In article <firstname.lastname@example.org>, email@example.com (Brian M. Scott) wrote: >In article <32B78277.firstname.lastname@example.org>, email@example.com says... > >[snip] > >>My argument is that their are many kinds of intelligence, and to argue that >>certain types are more precious than others, in my opinion, is a form of >>bigotry. > >Has anyone done so? At most some have argued that the schools ought >to concern themselves with some and not with others. In fact, I'll >say so outright: I do not think that the development of 'physical >intelligence' (i.e., athleticism) or 'social intelligence' - beyond >a reasonable, useful minimum, at least - is the proper function of >the schools. This says nothing about the value I place on these >'intelligences'; it says a great deal about my view of the purpose >of elementary education.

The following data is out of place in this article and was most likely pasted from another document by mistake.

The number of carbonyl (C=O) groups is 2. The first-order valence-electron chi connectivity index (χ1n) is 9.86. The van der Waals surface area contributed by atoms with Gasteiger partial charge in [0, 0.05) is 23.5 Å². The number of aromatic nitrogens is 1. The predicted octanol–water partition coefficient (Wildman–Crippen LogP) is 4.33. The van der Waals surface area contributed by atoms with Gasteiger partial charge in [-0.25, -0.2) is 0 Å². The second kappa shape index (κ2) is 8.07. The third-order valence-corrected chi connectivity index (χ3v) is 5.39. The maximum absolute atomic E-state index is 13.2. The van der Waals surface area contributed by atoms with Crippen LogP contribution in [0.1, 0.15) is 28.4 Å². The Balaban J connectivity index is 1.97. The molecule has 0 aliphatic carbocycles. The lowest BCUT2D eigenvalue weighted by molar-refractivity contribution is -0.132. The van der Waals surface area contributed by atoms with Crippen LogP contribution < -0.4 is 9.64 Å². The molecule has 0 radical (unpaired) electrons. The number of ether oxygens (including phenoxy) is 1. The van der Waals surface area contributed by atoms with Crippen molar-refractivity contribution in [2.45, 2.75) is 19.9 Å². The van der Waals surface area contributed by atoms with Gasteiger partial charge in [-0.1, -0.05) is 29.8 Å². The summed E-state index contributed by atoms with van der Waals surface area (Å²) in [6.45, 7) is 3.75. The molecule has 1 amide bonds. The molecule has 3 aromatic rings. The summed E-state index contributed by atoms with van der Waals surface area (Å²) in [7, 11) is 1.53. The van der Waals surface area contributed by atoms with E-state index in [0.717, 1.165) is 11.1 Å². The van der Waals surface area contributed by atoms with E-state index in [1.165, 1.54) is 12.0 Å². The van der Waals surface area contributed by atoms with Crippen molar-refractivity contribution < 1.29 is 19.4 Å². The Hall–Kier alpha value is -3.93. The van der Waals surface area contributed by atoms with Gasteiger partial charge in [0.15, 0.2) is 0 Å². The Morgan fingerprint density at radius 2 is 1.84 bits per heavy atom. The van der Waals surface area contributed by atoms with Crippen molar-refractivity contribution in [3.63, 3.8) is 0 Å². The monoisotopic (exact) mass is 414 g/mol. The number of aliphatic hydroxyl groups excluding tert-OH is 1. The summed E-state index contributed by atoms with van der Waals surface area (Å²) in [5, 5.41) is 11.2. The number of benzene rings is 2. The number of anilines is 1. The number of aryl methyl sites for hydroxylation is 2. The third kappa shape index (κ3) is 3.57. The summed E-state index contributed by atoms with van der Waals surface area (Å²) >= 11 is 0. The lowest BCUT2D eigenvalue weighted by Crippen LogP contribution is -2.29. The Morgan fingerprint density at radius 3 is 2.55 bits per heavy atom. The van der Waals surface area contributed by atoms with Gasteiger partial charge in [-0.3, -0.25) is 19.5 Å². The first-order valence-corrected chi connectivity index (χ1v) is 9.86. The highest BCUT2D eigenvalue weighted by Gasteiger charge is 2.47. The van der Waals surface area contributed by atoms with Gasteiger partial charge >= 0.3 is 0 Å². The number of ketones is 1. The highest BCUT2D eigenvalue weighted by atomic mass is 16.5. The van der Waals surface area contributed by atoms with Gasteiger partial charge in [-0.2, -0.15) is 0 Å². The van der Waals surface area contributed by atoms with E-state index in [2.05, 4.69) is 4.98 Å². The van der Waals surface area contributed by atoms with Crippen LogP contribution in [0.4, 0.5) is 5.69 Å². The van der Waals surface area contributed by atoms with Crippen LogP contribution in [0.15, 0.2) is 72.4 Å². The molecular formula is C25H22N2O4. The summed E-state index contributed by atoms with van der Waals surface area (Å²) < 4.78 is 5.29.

I believe that the discipline dictates the kind of "intelligence" required to learn it. To the extent that many disciplines must be learned, having an "inadequate" kind of intelligence for that kind of learning is a severe disadvantage, if not almost a disability. As such, lack of the "right" sort of intelligence to learn something important must be strongly fought, redoubled effort must be taken to counterbalance that lack of fundamental skills and to rebuild some of them.
What cannot be done is to modify the discipline and water it down to suit individual preferences. And this sort of thing isn't very relevant to learning anyway: work, exposure and continuity are much more important.